Education Talking Points | 10/08/2017

In today’s talking points:  Australia’s international education industry has continued to grow at impressive rates; The University of South Australia and  Xi’an University of Architecture and Technology have agreed to open a joint college in Xi’an campus; China is  improving education for disabled children; Chinese students will be able to watch traditional opera free of charge.

Australia’s international education hits new records

The value of Australia’s international education industry has continued to grow at impressive rates, with figures released by the Australian Bureau of Statistics showing an increase of over 18.5% in the 2016/17 fiscal year. Overseas students spent a total of AUD 24.1 bn during this period, with AUD 23.5 bn being attributed to direct spending on items such as tuition fees, accommodation, and general costs of living, and an additional AUD 650,000 in other services. However, these trends were disproportionally skewed towards the eastern states of NSW, Victoria and Queensland, with other states such as WA showing the opposite trend. This overrepresentation of some locations could pose serious challenges to the future of Australian international education.

Read more at: The PIE News


UniSA and Xi’an UAT establish joint college

The University of South Australia (UniSA) and Xi’an University of Architecture and Technology (XAUAT) have agreed to open a joint college in XAUAT’s Xi’an campus, in what would only be the second Australian-Chinese joint college to be approved by the Chinese Ministry of Education. The new college, known as XAUAT UniSA An De College, will offer 6 courses – 4 bachelors and 2 masters, and is part of a wider 10 year agreement allowing students from both universities to complete part of their degree in the other university.

Read more at: The PIE News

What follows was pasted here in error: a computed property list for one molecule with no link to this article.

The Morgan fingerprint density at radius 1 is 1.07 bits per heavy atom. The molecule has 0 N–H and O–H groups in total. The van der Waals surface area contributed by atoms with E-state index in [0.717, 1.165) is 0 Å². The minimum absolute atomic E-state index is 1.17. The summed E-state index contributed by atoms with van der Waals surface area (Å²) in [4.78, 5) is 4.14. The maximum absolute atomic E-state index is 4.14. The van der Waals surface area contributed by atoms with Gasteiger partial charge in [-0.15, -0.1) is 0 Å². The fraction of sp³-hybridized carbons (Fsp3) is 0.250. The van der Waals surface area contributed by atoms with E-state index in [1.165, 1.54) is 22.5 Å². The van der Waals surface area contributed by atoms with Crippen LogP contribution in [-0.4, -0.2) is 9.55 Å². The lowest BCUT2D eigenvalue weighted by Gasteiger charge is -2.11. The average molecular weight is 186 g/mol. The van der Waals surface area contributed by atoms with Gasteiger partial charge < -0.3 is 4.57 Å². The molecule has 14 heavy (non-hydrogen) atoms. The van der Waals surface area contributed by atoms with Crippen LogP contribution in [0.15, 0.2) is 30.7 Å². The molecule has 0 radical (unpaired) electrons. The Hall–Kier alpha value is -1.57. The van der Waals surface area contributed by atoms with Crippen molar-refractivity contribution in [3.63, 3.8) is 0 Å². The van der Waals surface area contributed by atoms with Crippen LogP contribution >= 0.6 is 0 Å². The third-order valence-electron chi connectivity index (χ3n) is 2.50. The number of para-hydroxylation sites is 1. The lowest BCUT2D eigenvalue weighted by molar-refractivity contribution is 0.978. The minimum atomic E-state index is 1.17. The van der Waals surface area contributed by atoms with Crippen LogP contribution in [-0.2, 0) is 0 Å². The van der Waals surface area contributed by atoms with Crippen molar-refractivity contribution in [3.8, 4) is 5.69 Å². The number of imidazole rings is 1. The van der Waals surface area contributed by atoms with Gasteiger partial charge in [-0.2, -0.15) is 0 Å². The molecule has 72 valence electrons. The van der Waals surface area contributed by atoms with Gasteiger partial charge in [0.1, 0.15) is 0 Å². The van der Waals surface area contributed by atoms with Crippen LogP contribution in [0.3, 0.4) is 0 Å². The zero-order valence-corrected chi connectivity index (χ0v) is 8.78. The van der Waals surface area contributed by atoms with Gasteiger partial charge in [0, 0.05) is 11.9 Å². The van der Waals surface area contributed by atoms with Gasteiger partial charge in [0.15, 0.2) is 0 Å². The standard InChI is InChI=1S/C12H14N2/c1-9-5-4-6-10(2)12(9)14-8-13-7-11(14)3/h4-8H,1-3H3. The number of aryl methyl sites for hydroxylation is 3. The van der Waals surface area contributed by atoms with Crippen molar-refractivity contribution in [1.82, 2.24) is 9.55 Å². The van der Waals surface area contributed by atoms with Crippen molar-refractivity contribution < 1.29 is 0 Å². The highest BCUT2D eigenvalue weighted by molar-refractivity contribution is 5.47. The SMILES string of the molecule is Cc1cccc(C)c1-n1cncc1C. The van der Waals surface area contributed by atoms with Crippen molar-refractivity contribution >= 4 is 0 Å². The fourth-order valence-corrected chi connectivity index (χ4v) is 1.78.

China determined to improve education for disabled children

Since the first plan on improving education for disabled children kicked off in 2014, about 124,000 more disabled children have been admitted to schools, 34 percent higher than in 2013. The 2017-2020 plan, jointly released by the Ministry of Education and six other ministries, aims to further improve the coverage of compulsory education for China’s disabled children. According to the plan, over 95 percent of China’s disabled children and teenagers will receive compulsory education by 2020. The plan guarantees more funding and encourages non-government and non-profit organizations to join in the provision of special education services to disabled people. It also asks district and county governments to confirm information of disabled children at school age and make sure they receive compulsory education in one of the following forms: special education schools, regular schools, child welfare organizations or homeschooling.

Read more at: XinHua


Free traditional opera for Chinese students nationwide

In an effort to promote traditional opera in schools, primary school, secondary school, and university students will be given the opportunity to watch traditional opera free of charge in 2017. By 2018, students in all schools and colleges nationwide can watch an opera free of charge every year. Apart from complimentary viewing of opera performances, schools are also urged to strengthen the creation of opera interest groups. Currently, there are hundreds of forms of local opera in China, with Peking Opera the most famous. Both Peking Opera and Kunqu Opera are listed by UNESCO as intangible cultural heritage.

Read more at: Xinhua